2006 Second Annual Report A Message From The Ombudsman
The Energy Employees Occupational Illness Compensation Program Act (EEOICPA) was passed by Congress in 2000, and amended in 2004, to compensate American workers who put their health on the line to help fight the Cold War. Many of these workers developed cancer and other serious diseases because, in the course of doing their jobs, they were exposed to radiation and other toxic substances. They and their families have paid dearly for their role in protecting our democracy; the purpose of this program is to acknowledge their sacrifice and to compensate them in some small way for their suffering and loss.
As originally enacted in 2000, EEOICPA included Part B (administered by the Department of Labor (DOL)) and Part D (administered by the Department of Energy (DOE)). When Congress repealed Part D and enacted Part E of the Energy Employees Occupational Illness Compensation Program Act in October 2004, effectively transferring responsibility for administration of contractor employee compensation from the DOE to the DOL, it also made provisions for creation of the Office of the Ombudsman for Part E. Congress directed that the Office of the Ombudsman be an independent office, located within the Department of Labor, and charged it with a three-fold mission:
- To conduct outreach to claimants and potential claimants;
- To make recommendations to the Secretary of Labor about where to locate resource centers for the acceptance and development of claims;
- To submit an Annual Report to Congress by February 15, setting forth the number and types of complaints, grievances and requests for assistance received by the Ombudsman, and an assessment of the most common difficulties encountered by claimants and potential claimants under Part E during the previous year.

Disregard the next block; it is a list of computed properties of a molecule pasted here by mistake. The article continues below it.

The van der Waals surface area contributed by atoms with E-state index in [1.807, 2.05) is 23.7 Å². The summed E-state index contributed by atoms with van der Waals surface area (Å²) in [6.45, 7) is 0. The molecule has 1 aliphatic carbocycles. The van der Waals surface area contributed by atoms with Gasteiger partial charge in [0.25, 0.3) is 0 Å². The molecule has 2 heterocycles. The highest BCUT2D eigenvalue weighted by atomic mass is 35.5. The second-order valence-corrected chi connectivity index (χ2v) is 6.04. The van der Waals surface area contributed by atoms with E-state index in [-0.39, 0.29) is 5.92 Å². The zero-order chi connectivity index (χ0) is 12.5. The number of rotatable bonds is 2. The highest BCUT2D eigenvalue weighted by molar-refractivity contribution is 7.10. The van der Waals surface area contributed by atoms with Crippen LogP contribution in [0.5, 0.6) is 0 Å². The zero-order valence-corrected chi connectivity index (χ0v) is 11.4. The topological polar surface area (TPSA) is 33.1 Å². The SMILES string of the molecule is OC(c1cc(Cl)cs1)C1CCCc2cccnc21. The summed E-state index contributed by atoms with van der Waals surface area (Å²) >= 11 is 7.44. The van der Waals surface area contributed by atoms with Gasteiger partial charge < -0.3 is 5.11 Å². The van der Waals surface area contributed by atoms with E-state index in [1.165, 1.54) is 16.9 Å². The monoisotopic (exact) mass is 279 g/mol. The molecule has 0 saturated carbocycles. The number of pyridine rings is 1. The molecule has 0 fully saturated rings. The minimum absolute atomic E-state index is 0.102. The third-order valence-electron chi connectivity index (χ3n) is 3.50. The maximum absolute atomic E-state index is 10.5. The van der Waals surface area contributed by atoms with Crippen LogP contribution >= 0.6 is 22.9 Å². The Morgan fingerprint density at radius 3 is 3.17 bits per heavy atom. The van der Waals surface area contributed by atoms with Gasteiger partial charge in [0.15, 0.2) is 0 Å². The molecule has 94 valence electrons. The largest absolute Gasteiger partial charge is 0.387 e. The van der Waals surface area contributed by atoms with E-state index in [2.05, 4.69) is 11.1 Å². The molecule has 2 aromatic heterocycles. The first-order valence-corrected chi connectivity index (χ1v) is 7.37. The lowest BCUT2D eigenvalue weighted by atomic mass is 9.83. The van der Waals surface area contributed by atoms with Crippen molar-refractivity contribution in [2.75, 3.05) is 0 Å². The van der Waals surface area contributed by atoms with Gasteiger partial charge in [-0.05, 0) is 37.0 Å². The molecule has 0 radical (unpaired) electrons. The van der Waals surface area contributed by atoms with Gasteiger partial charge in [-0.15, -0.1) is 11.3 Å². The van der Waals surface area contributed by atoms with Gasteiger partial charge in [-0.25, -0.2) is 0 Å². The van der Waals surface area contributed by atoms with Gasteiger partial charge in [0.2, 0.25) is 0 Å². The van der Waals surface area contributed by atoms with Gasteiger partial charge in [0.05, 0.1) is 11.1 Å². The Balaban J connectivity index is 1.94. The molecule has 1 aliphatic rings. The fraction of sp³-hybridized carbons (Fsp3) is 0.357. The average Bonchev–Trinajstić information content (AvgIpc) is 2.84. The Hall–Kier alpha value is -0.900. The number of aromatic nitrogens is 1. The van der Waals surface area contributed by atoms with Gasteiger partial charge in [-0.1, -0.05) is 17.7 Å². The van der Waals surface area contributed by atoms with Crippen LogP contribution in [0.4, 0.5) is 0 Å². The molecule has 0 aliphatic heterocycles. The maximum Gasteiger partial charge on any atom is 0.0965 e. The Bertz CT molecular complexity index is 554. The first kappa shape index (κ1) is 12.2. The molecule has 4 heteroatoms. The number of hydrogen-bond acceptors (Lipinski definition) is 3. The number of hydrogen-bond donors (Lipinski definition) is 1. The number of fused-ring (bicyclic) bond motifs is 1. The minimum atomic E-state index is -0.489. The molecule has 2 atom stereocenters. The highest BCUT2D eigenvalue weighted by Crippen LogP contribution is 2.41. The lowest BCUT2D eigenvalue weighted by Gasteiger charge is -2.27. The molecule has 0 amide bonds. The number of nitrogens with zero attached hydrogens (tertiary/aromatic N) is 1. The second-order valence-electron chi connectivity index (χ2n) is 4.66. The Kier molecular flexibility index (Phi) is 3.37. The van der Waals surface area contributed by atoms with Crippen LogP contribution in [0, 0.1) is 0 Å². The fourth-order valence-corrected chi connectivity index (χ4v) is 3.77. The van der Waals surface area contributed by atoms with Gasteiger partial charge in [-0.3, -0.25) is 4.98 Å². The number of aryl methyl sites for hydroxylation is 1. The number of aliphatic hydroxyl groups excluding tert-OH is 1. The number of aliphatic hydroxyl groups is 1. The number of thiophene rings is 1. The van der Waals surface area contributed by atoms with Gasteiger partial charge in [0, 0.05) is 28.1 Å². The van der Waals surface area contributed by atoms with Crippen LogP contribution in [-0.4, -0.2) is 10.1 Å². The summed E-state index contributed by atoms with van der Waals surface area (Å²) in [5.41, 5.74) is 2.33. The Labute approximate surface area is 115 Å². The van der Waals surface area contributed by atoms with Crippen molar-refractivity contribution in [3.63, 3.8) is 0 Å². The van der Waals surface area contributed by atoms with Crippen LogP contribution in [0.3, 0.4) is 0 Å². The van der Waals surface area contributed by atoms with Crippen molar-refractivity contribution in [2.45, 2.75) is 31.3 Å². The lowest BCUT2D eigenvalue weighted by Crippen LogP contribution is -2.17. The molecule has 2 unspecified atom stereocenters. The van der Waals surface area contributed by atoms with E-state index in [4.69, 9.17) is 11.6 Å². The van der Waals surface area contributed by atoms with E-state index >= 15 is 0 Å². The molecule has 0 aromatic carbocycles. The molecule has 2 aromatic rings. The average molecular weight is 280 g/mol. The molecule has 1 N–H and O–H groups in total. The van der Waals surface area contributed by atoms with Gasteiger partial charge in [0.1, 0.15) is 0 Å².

See 42 U.S.C. § 7385s-15(e).
During 2006, the Office of the Ombudsman undertook outreach efforts to many claimants and potential claimants, principally focusing upon areas of the country to which we had not traveled during 2005. Throughout 2006, we also focused upon responding to the many letters, emails and telephone calls we received, requesting information or assistance, or expressing concerns about various aspects of the Part E compensation program. The concerns expressed to us ranged from issues with the statute itself, and/or the implementing regulations, policies and procedures, to general administrative issues.
In responding to complaints, grievances and requests for assistance, we regularly meet with and consult the staff of the Department of Labor's Division of Energy Employees Occupational Illness Compensation (DEEOIC). These meetings and consultations are fruitful. During the course of 2007,1 the Office of the Ombudsman expects to:
- Conduct additional outreach, traveling to meet with claimants and potential claimants to hear, firsthand, of their concerns and difficulties in obtaining Part E compensation.
- Respond to emails and telephone calls from claimants, potential claimants, and other members of the public.
- Continue our interactions with DEEOIC.
This report is a short summary of the comments that this Office has received as a result of the personal contacts, the emails, and the telephone conversations from claimants expressing their concerns about various aspects of the Part E compensation program.
I was appointed to the position of Ombudsman on December 10, 2006, after Donald G. Shalhoub, the first Ombudsman, accepted the position of Deputy Assistant Secretary for the Occupational Safety and Health Administration. At the time I was appointed, there were 68 days remaining before this report was due. The timely submission of this report is a testament to the efforts of Mr. Shalhoub, as well as to the professionalism and dedication of the staff of the Office of the Ombudsman. Thus, I want to take this opportunity to thank and commend Eileen McCarthy, John Lewis and Kim Holt for their service to this Office.
Ombudsman for Part E